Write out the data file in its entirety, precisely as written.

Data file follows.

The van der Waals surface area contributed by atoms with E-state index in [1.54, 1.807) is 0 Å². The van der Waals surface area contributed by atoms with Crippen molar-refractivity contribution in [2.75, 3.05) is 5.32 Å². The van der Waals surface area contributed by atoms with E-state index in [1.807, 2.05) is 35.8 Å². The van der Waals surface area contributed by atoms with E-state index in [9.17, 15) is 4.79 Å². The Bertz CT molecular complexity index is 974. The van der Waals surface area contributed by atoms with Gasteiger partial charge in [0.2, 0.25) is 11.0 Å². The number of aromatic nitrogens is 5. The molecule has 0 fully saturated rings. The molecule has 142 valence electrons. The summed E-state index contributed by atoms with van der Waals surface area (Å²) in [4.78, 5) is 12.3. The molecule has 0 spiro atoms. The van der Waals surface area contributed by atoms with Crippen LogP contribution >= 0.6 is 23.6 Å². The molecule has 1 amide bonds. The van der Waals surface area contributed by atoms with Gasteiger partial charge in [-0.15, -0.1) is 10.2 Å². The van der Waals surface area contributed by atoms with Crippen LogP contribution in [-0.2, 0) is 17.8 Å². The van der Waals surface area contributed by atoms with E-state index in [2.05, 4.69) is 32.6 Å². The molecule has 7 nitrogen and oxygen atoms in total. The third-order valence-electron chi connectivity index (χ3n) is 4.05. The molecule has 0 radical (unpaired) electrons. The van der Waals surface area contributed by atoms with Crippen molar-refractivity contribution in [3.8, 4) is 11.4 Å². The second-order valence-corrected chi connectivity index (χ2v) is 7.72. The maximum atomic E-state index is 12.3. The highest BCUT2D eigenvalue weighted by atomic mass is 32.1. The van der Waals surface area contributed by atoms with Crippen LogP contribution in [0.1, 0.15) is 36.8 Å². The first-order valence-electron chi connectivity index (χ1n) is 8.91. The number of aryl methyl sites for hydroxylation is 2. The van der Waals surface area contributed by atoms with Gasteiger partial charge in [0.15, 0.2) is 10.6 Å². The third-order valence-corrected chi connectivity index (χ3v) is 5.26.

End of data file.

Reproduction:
The van der Waals surface area contributed by atoms with E-state index in [1.54, 1.807) is 0 Å². The van der Waals surface area contributed by atoms with Crippen molar-refractivity contribution in [2.75, 3.05) is 5.32 Å². The van der Waals surface area contributed by atoms with E-state index in [1.807, 2.05) is 35.8 Å². The van der Waals surface area contributed by atoms with E-state index in [9.17, 15) is 4.79 Å². The Bertz CT molecular complexity index is 974. The van der Waals surface area contributed by atoms with Gasteiger partial charge in [0.2, 0.25) is 11.0 Å². The number of aromatic nitrogens is 5. The molecule has 0 fully saturated rings. The molecule has 142 valence electrons. The summed E-state index contributed by atoms with van der Waals surface area (Å²) in [4.78, 5) is 12.3. The molecule has 0 spiro atoms. The van der Waals surface area contributed by atoms with Crippen LogP contribution >= 0.6 is 23.6 Å². The molecule has 1 amide bonds. The van der Waals surface area contributed by atoms with Gasteiger partial charge in [-0.15, -0.1) is 10.2 Å². The van der Waals surface area contributed by atoms with Crippen LogP contribution in [-0.2, 0) is 17.8 Å². The van der Waals surface area contributed by atoms with E-state index in [2.05, 4.69) is 32.6 Å². The molecule has 7 nitrogen and oxygen atoms in total. The third-order valence-electron chi connectivity index (χ3n) is 4.05. The molecule has 0 radical (unpaired) electrons. The van der Waals surface area contributed by atoms with Crippen molar-refractivity contribution in [3.8, 4) is 11.4 Å². The second-order valence-corrected chi connectivity index (χ2v) is 7.72. The maximum atomic E-state index is 12.3. The highest BCUT2D eigenvalue weighted by atomic mass is 32.1. The van der Waals surface area contributed by atoms with Crippen LogP contribution in [0.1, 0.15) is 36.8 Å². The first-order valence-electron chi connectivity index (χ1n) is 8.91. The number of aryl methyl sites for hydroxylation is 2. The van der Waals surface area contributed by atoms with Gasteiger partial charge in [0.15, 0.2) is 10.6 Å². The third-order valence-corrected chi connectivity index (χ3v) is 5.26.